Avid walker and keen traveller, Lisa Morgan, 51, from South Wales, was shocked by her lung cancer diagnosis in 2020, especially as she was in the midst of training for a trek across the Great Wall of China, in aid of a cancer charity.
“My cancer journey started in December 2019 but my definite diagnosis for non-small cell lung cancer didn’t come until late April 2020. I didn’t have any obvious symptoms at the time, though with hindsight, there were some signs that I brushed away.
Before my diagnosis, I was actually training for a charity trek across the Great Wall of China. I had noticed I’d been huffing and puffing whilst climbing up Pen y Fan, I just thought I was unfit. At the same time, I was feeling more tired than usual but again, put this down to a busy life with my family and job.
Deep down, I did think something was amiss, I just never would have thought I had cancer.
A slow diagnosis
My diagnosis started with a routine chest x-ray prior to starting a new treatment for psoriasis. The x-ray showed a shadow on my lung and the doctor was unsure what it was at this point, so prescribed me antibiotics and scheduled another x-ray for the new year.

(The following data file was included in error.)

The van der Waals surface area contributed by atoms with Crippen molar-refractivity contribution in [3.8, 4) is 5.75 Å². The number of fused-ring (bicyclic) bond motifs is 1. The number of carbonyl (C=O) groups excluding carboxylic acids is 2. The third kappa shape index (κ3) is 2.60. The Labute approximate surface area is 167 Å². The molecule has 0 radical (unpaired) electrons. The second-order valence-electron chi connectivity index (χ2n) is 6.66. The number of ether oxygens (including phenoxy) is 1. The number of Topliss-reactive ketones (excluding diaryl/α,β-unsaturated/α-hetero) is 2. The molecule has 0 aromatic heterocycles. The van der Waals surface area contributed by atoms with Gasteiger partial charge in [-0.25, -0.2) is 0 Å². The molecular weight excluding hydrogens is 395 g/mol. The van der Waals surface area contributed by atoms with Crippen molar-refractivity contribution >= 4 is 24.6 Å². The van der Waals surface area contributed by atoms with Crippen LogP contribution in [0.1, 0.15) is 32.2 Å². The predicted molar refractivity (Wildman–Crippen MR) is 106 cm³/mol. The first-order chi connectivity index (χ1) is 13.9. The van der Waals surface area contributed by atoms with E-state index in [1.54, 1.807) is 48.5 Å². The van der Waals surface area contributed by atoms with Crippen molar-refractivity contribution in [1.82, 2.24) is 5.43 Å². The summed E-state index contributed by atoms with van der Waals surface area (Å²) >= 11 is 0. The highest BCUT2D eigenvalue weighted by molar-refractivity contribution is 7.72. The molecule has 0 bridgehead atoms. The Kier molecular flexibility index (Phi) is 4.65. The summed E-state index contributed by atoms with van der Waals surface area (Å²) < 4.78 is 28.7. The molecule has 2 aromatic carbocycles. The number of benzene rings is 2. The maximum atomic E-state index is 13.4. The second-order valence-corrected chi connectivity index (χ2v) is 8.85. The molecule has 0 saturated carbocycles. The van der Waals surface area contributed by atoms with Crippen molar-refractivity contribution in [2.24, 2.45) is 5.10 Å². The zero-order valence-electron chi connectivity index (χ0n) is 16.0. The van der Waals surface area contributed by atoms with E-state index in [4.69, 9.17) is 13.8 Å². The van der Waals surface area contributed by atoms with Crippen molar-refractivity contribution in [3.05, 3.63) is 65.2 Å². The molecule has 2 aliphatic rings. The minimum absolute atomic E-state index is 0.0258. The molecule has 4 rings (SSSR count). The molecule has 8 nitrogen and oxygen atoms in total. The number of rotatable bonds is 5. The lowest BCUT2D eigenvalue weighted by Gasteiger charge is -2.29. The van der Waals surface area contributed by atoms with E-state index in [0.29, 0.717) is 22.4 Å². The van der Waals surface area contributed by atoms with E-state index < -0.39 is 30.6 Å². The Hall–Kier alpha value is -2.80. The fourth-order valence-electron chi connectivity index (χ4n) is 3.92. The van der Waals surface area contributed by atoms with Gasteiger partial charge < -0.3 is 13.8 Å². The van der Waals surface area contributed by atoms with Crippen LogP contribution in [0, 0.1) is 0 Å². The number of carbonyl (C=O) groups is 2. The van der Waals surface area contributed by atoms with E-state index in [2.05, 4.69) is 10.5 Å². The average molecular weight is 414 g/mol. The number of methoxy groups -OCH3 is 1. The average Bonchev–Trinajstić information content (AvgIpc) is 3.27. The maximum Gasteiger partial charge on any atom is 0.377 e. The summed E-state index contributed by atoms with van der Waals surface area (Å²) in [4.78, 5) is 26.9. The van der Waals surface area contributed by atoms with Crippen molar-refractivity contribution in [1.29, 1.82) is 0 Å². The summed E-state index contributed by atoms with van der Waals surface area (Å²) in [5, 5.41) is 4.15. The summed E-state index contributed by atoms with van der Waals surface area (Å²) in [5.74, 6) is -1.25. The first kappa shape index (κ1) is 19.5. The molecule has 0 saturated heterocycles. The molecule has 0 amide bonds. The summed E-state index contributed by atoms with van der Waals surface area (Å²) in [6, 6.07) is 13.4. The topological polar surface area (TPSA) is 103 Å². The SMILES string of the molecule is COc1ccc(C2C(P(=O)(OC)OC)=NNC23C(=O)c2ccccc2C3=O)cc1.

In January 2020, I attended another x-ray which still showed the shadow, and I was referred for an urgent CT scan and given an appointment at the Rapid Access Lung Unit in Llandough Hospital.
When the results came in the Lung consultant said it looked like something nasty, lung cancer.”
I was devastated. I can’t really remember much during that appointment, but it absolutely floored me and my husband.
The consultant was so reassuring, and I had lots of appointments for blood tests, a brain scan, PET scan and bronchoscopy. The results took several weeks and when I went for a follow up appointment with my consultant, she said the bronchoscopy was inconclusive and it didn’t look like I had lung cancer at all. They actually thought it might be organising pneumonia, an interstitial lung disease that apparently mimics lung cancer on a CT scan.
My husband and I were overjoyed to be told I didn’t have cancer and we rushed back to tell our children, family and friends the good news. Of course, I was concerned by the diagnosis but so relieved it wasn’t cancer.